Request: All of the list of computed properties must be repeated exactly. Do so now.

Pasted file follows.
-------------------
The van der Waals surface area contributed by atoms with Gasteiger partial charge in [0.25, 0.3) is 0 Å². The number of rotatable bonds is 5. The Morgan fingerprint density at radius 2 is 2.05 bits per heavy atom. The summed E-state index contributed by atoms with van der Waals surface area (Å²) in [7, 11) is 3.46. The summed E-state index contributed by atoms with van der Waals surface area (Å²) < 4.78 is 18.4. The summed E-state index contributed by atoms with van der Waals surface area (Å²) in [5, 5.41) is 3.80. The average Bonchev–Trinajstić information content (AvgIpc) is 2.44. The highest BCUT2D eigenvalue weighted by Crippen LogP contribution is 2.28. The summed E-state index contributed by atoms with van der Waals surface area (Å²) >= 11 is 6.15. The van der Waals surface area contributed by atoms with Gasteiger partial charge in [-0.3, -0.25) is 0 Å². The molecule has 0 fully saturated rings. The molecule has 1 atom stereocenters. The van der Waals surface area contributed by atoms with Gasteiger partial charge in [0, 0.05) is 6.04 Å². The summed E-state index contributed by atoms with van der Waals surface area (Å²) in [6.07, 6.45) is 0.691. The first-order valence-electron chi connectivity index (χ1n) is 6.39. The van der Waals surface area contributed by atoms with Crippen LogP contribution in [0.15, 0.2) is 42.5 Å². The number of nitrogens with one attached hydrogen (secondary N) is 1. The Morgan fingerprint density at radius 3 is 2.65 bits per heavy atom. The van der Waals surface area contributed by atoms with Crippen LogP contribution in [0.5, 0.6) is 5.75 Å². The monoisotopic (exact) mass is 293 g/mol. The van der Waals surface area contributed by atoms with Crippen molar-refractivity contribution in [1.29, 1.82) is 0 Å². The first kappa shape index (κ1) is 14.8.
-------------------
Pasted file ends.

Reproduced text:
The van der Waals surface area contributed by atoms with Gasteiger partial charge in [0.25, 0.3) is 0 Å². The number of rotatable bonds is 5. The Morgan fingerprint density at radius 2 is 2.05 bits per heavy atom. The summed E-state index contributed by atoms with van der Waals surface area (Å²) in [7, 11) is 3.46. The summed E-state index contributed by atoms with van der Waals surface area (Å²) < 4.78 is 18.4. The summed E-state index contributed by atoms with van der Waals surface area (Å²) in [5, 5.41) is 3.80. The average Bonchev–Trinajstić information content (AvgIpc) is 2.44. The highest BCUT2D eigenvalue weighted by Crippen LogP contribution is 2.28. The summed E-state index contributed by atoms with van der Waals surface area (Å²) >= 11 is 6.15. The van der Waals surface area contributed by atoms with Gasteiger partial charge in [-0.3, -0.25) is 0 Å². The molecule has 0 fully saturated rings. The molecule has 1 atom stereocenters. The van der Waals surface area contributed by atoms with Gasteiger partial charge in [0, 0.05) is 6.04 Å². The summed E-state index contributed by atoms with van der Waals surface area (Å²) in [6.07, 6.45) is 0.691. The first-order valence-electron chi connectivity index (χ1n) is 6.39. The van der Waals surface area contributed by atoms with Crippen LogP contribution in [0.15, 0.2) is 42.5 Å². The number of nitrogens with one attached hydrogen (secondary N) is 1. The Morgan fingerprint density at radius 3 is 2.65 bits per heavy atom. The van der Waals surface area contributed by atoms with Crippen LogP contribution in [0.5, 0.6) is 5.75 Å². The monoisotopic (exact) mass is 293 g/mol. The van der Waals surface area contributed by atoms with Crippen molar-refractivity contribution in [1.29, 1.82) is 0 Å². The first kappa shape index (κ1) is 14.8.